I recently attended a retailing conference in New York City. On the ride up in the elevator to the 36th floor, I overheard two retail executives speaking quietly to each other. They were asking each other if retailers were out of ideas, money, or leadership. The execs may have a point about money and leadership, but there are certainly plenty of ideas. Here are a few ideas for improving retail:
- Re-think e-commerce: When e-commerce was first established, retailers created separate business units, better know as the silo effect. In my opinion, the only necessary channel is the customer. The focal point should be a point person for the customer coordinating both online and brick and mortar purchases. That associate is easily reachable to answer any questions and make recommendations. Retailers must create a seamless experience for the customer by establishing a human connection. Make it easy, and customers will purchase a first time and then again and again which is the bottom line goal.
- Develop a two-tiered strategy: Most businesses, including non-profit organizations, experience the 80/20 rule: 80 percent of an entity’s revenues come from 20 percent of their customers. Retailers rarely reference this standard. However, recently Macy’s reported that 46 percent of sales came from just 9 percent of customers. Companies need to review their analytics to determine how to ensure retention of large volume customers. Loyalty programs aren’t the answer. These customers are already loyal. Today, unfortunately, good customer service is a luxury. Of course, every customer deserves good service, but loyal and high volume accounts need special attention.
- Change the paradigm that the sales receipt signifies the end of the transaction: Consumers consider the receipt, whether it’s hardcopy or electronic, to be the end of the sale. That must be changed. Instead, the receipt should be just the beginning. Imagine the receipt as an invitation to continue the relationship. Invite the customer to return, tell them you want to see them again, let them know about future events or specials – keep in touch. The relationship can be ongoing, in effect, never ending.
- Decide who is a customer: The definition of a customer needs to be redefined. A recent blog post I wrote highlighted restaurants with policies that restrict non-customers from using their bathroom, a basic human need. One shrewd blog commenter posed the question: who is a customer? Is it someone who only purchases on the day of, or someone who might have purchased in the past? Or, perhaps a person who may become a customer in the future, partly because of a liberal bathroom policy. Marriott sent a ship to rescue guests on St. John after Hurricane Irma. However, Marriott would not allow any guests not staying at their property to board. Isn’t possible that some of these people could have stayed a Marriott property in the past? Perhaps they were loyal Marriott customers and the hotel on St. John was fully booked? The proper definition of a customer is that all people are customers. Show me the rule that a person is only considered a customer if they buy today.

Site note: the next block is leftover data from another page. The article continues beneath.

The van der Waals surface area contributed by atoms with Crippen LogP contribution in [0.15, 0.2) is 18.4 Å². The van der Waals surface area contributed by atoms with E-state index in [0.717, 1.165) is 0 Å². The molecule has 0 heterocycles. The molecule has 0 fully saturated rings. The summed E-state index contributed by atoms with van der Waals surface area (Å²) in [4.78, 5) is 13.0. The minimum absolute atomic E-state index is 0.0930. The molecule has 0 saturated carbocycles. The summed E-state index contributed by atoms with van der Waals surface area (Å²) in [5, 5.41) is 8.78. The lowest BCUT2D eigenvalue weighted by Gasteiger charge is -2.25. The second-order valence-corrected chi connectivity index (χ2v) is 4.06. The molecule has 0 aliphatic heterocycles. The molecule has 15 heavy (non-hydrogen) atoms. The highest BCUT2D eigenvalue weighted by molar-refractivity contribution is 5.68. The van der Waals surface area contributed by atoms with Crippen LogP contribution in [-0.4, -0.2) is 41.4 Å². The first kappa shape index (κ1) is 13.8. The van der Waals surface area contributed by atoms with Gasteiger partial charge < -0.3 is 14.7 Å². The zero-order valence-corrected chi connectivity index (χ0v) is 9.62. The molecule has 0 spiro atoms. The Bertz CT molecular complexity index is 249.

There are plenty of ideas and retailers should brainstorm with their teams each day in every meeting. Many ideas don’t require large expenditures to implement. Retailers can take simple steps to increase market share from already existing customers. This is as important, if not more so, than spending dollars on customer acquisition. What killed retailing was not Amazon and it isn’t technology. Retailers don’t understand how to replicate the personalized service from neighborhood stores to the world of large brick and mortar stores and e-commerce transactions. Technology makes sense when it enhances the interaction. Developing and nurturing the human connection will always be in the headlines.
What are some of your ideas to improve retailing?